|Year : 2008 | Volume
| Issue : 1 | Page : 63-64
The effect of 'integrated health promotion initiative' on awareness among opinion leaders regarding hypertension
AR Dongre, PR Deshmukh, BS Garg
Department of Community Medicine, Mahatma Gandhi Institute of Medical Sciences, Sewagram, Maharashatra, India
|Date of Submission||10-Jan-2007|
|Date of Acceptance||02-Jul-2007|
P R Deshmukh
Department of Community Medicine, Mahatma Gandhi Institute of Medical Sciences, Sewagram - 4421 02, Wardha, Maharashatra
Source of Support: None, Conflict of Interest: None
|How to cite this article:|
Dongre A R, Deshmukh P R, Garg B S. The effect of 'integrated health promotion initiative' on awareness among opinion leaders regarding hypertension. Indian J Community Med 2008;33:63-4
|How to cite this URL:|
Dongre A R, Deshmukh P R, Garg B S. The effect of 'integrated health promotion initiative' on awareness among opinion leaders regarding hypertension. Indian J Community Med [serial online] 2008 [cited 2020 Apr 7];33:63-4. Available from: http://www.ijcm.org.in/text.asp?2008/33/1/63/39251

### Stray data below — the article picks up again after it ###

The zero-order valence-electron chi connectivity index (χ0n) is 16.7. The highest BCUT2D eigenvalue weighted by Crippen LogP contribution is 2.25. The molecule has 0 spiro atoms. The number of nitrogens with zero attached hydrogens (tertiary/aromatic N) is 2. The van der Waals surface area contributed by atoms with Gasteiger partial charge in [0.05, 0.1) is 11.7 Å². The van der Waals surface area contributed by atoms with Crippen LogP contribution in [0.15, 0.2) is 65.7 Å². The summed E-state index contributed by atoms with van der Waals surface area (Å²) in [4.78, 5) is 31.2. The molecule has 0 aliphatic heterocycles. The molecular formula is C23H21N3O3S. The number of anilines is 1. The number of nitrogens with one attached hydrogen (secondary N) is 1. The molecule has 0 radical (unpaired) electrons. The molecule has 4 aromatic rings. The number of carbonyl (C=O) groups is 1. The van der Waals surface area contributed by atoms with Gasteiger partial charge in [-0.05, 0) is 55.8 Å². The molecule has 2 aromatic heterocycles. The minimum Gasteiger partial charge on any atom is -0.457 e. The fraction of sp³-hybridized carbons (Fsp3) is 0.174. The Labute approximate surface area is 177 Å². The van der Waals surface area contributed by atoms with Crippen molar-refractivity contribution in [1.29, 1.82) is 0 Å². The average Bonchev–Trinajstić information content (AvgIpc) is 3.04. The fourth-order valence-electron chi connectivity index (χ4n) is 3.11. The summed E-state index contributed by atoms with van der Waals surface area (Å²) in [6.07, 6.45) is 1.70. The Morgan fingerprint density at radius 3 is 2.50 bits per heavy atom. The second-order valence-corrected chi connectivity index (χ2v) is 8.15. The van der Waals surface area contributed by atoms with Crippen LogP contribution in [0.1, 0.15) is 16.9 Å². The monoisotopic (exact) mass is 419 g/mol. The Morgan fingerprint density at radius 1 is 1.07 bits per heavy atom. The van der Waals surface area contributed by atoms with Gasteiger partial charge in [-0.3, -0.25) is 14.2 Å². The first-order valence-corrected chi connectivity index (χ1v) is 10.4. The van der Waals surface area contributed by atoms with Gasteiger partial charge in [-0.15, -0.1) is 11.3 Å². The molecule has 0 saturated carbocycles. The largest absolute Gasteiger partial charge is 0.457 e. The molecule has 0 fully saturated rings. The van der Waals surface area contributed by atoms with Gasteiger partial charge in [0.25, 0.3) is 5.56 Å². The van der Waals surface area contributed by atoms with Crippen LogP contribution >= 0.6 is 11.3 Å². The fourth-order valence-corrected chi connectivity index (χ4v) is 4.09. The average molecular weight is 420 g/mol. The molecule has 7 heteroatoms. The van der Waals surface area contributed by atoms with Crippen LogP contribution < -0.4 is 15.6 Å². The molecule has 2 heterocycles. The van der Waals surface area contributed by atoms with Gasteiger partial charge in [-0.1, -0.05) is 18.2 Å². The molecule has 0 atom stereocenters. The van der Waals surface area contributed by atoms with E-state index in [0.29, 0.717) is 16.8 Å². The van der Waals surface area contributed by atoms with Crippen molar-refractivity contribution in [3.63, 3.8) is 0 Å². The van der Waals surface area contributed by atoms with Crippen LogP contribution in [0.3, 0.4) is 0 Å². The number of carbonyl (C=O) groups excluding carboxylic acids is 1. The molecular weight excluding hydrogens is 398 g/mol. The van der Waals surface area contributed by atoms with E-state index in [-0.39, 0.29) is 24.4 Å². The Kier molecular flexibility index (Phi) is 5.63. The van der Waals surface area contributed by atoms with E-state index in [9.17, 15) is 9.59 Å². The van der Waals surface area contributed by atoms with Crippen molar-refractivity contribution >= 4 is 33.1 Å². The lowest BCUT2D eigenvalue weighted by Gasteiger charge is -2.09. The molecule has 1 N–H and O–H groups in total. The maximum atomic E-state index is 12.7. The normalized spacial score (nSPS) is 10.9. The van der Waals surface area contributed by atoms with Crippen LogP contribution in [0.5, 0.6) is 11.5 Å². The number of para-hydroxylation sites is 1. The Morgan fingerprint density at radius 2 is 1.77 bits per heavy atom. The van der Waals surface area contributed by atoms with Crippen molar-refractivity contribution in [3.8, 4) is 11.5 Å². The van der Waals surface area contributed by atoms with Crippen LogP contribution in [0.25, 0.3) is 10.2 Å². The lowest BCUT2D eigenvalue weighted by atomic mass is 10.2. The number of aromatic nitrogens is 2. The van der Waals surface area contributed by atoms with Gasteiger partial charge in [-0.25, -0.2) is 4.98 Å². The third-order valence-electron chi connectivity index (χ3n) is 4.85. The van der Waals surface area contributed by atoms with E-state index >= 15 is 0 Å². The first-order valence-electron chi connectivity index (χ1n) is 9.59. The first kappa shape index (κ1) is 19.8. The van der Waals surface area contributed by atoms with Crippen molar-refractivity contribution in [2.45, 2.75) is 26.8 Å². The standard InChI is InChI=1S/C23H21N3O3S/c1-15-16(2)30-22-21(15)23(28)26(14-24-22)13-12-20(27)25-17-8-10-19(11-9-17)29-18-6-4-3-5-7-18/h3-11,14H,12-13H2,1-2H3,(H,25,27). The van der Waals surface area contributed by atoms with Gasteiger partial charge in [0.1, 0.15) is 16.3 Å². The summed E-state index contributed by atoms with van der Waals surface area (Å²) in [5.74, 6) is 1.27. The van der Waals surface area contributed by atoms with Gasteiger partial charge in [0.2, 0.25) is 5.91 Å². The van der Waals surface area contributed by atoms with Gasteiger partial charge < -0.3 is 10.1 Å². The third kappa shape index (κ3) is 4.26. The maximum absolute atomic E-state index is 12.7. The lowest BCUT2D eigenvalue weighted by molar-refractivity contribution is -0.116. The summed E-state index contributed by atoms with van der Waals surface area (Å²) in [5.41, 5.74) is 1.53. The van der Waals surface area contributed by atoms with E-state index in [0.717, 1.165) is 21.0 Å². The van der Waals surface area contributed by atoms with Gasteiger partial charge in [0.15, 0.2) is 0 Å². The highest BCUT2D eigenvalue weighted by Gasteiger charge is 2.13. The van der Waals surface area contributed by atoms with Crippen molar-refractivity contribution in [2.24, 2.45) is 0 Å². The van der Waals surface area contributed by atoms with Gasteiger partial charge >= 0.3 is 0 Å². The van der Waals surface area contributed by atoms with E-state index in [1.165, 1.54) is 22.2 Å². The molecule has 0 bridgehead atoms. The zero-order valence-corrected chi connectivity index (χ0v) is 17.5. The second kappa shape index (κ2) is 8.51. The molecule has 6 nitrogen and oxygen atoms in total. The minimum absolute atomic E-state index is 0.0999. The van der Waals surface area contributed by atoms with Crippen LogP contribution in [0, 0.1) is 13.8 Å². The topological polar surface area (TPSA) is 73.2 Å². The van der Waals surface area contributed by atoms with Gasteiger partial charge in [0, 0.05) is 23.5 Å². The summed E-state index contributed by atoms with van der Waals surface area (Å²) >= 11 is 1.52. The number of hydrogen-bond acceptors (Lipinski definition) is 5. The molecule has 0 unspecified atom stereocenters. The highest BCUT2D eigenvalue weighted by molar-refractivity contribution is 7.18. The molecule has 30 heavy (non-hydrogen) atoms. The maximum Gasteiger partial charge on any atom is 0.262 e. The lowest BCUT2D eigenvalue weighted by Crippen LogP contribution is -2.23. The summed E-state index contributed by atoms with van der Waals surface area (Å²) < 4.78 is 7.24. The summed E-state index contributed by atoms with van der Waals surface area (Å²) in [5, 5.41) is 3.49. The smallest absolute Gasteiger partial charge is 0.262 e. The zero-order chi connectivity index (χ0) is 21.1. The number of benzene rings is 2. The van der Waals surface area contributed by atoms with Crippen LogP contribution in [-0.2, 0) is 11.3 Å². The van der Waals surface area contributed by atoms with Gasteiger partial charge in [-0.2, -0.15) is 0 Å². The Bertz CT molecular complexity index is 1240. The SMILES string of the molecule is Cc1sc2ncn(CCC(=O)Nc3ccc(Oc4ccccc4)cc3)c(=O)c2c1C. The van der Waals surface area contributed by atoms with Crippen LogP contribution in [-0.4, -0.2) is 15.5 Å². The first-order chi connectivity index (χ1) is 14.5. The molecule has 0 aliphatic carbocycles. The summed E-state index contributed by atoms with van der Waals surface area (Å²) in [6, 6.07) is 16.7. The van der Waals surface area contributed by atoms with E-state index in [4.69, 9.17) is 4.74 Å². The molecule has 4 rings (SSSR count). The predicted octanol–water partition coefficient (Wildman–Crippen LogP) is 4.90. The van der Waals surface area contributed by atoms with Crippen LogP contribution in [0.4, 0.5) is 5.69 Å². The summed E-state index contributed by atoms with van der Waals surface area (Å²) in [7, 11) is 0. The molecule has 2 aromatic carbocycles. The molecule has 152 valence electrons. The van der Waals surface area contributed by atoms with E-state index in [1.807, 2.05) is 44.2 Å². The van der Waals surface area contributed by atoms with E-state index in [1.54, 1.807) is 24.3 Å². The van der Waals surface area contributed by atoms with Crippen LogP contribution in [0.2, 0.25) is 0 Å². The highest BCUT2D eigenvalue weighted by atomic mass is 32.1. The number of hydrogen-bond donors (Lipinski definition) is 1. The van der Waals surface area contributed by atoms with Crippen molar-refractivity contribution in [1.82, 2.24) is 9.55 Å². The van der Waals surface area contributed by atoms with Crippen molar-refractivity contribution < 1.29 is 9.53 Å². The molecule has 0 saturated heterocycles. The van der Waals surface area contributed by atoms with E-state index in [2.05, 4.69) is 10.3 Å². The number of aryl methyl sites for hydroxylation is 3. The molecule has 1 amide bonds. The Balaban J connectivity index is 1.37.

| Introduction|| |
The National Cardiovascular Diseases (CVDs) Control Program in India is based on the strategies of population approach of primordial and primary prevention.  It requires community mobilization to alter its life-style practices associated with non-communicable diseases (NCDs) like sedentary habits, excess diet, obesity, alcohol consumption, and tobacco and salt intake.  The Department of Community Medicine, Mahatma Gandhi Institute of Medical Sciences (MGIMS), Sewagram, implemented Integrated Health Promotion Initiatives (IHPI) program in two primary health centres of Wardha district. The aim of IHPI program was to assess the current status of health promotion initiatives in the community and to build capacity for health promotion at various levels. The present study reports the outcomes of the program efforts on the level of awareness regarding symptoms, causation and availability of treatment facility for hypertension among opinion leaders from program area. Here, hypertension was viewed as an 'Index Disease' as it shares risk factors common with other NCDs, is easy to detect and diagnose in field settings, and is easily accepted by the patients and the community (no stigma and less apprehension).
| Materials and Methods|| |